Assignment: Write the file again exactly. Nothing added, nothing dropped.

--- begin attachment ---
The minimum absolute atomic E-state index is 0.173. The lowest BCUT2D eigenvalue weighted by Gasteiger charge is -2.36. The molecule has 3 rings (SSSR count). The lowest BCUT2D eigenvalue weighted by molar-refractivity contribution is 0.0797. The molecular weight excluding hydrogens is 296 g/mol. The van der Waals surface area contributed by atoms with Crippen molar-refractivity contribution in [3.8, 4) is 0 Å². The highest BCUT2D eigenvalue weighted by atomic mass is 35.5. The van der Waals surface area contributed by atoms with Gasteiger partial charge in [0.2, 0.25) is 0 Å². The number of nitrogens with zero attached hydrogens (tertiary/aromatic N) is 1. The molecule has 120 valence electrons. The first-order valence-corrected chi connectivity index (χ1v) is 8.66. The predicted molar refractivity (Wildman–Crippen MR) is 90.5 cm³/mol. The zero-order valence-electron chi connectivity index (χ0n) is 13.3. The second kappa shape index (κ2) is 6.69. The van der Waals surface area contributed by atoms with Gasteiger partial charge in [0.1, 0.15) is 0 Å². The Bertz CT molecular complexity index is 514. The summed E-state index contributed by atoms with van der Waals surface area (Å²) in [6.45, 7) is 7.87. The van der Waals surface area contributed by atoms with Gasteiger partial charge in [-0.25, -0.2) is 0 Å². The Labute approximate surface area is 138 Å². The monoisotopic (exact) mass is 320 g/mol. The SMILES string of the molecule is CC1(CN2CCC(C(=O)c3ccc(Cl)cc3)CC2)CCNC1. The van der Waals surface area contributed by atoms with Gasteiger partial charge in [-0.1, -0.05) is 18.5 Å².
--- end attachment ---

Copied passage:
The minimum absolute atomic E-state index is 0.173. The lowest BCUT2D eigenvalue weighted by Gasteiger charge is -2.36. The molecule has 3 rings (SSSR count). The lowest BCUT2D eigenvalue weighted by molar-refractivity contribution is 0.0797. The molecular weight excluding hydrogens is 296 g/mol. The van der Waals surface area contributed by atoms with Crippen molar-refractivity contribution in [3.8, 4) is 0 Å². The highest BCUT2D eigenvalue weighted by atomic mass is 35.5. The van der Waals surface area contributed by atoms with Gasteiger partial charge in [0.2, 0.25) is 0 Å². The number of nitrogens with zero attached hydrogens (tertiary/aromatic N) is 1. The molecule has 120 valence electrons. The first-order valence-corrected chi connectivity index (χ1v) is 8.66. The predicted molar refractivity (Wildman–Crippen MR) is 90.5 cm³/mol. The zero-order valence-electron chi connectivity index (χ0n) is 13.3. The second kappa shape index (κ2) is 6.69. The van der Waals surface area contributed by atoms with Gasteiger partial charge in [0.1, 0.15) is 0 Å². The Bertz CT molecular complexity index is 514. The summed E-state index contributed by atoms with van der Waals surface area (Å²) in [6.45, 7) is 7.87. The van der Waals surface area contributed by atoms with Gasteiger partial charge in [-0.25, -0.2) is 0 Å². The Labute approximate surface area is 138 Å². The monoisotopic (exact) mass is 320 g/mol. The SMILES string of the molecule is CC1(CN2CCC(C(=O)c3ccc(Cl)cc3)CC2)CCNC1. The van der Waals surface area contributed by atoms with Gasteiger partial charge in [-0.1, -0.05) is 18.5 Å².